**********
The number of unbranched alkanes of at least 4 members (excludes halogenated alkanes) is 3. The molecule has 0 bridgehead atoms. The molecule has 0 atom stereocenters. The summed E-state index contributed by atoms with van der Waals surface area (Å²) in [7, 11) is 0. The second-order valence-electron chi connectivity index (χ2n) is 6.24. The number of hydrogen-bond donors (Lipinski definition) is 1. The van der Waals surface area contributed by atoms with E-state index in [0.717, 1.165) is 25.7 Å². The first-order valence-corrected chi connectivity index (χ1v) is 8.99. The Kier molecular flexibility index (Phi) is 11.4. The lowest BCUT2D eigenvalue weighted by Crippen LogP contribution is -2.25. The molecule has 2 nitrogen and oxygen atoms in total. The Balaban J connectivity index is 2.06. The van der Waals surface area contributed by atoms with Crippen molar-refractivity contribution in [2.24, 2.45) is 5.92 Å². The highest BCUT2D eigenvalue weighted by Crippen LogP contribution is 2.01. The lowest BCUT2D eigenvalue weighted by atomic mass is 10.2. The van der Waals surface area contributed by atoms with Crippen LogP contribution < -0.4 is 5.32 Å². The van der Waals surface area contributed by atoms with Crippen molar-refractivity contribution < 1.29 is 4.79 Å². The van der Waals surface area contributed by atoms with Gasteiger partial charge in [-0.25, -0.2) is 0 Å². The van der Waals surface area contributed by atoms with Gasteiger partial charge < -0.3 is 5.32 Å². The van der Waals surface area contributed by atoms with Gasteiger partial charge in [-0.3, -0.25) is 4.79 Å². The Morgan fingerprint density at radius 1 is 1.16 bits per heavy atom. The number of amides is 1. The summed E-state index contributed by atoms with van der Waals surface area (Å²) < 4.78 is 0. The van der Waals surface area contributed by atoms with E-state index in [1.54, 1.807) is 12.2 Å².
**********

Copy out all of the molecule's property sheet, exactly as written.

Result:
The number of unbranched alkanes of at least 4 members (excludes halogenated alkanes) is 3. The molecule has 0 bridgehead atoms. The molecule has 0 atom stereocenters. The summed E-state index contributed by atoms with van der Waals surface area (Å²) in [7, 11) is 0. The second-order valence-electron chi connectivity index (χ2n) is 6.24. The number of hydrogen-bond donors (Lipinski definition) is 1. The van der Waals surface area contributed by atoms with E-state index in [0.717, 1.165) is 25.7 Å². The first-order valence-corrected chi connectivity index (χ1v) is 8.99. The Kier molecular flexibility index (Phi) is 11.4. The lowest BCUT2D eigenvalue weighted by Crippen LogP contribution is -2.25. The molecule has 2 nitrogen and oxygen atoms in total. The Balaban J connectivity index is 2.06. The van der Waals surface area contributed by atoms with Crippen molar-refractivity contribution in [2.24, 2.45) is 5.92 Å². The highest BCUT2D eigenvalue weighted by Crippen LogP contribution is 2.01. The lowest BCUT2D eigenvalue weighted by atomic mass is 10.2. The van der Waals surface area contributed by atoms with Crippen LogP contribution < -0.4 is 5.32 Å². The van der Waals surface area contributed by atoms with Crippen molar-refractivity contribution < 1.29 is 4.79 Å². The van der Waals surface area contributed by atoms with Gasteiger partial charge in [-0.25, -0.2) is 0 Å². The van der Waals surface area contributed by atoms with Gasteiger partial charge < -0.3 is 5.32 Å². The van der Waals surface area contributed by atoms with Gasteiger partial charge in [-0.3, -0.25) is 4.79 Å². The Morgan fingerprint density at radius 1 is 1.16 bits per heavy atom. The number of amides is 1. The summed E-state index contributed by atoms with van der Waals surface area (Å²) < 4.78 is 0. The van der Waals surface area contributed by atoms with E-state index in [1.54, 1.807) is 12.2 Å².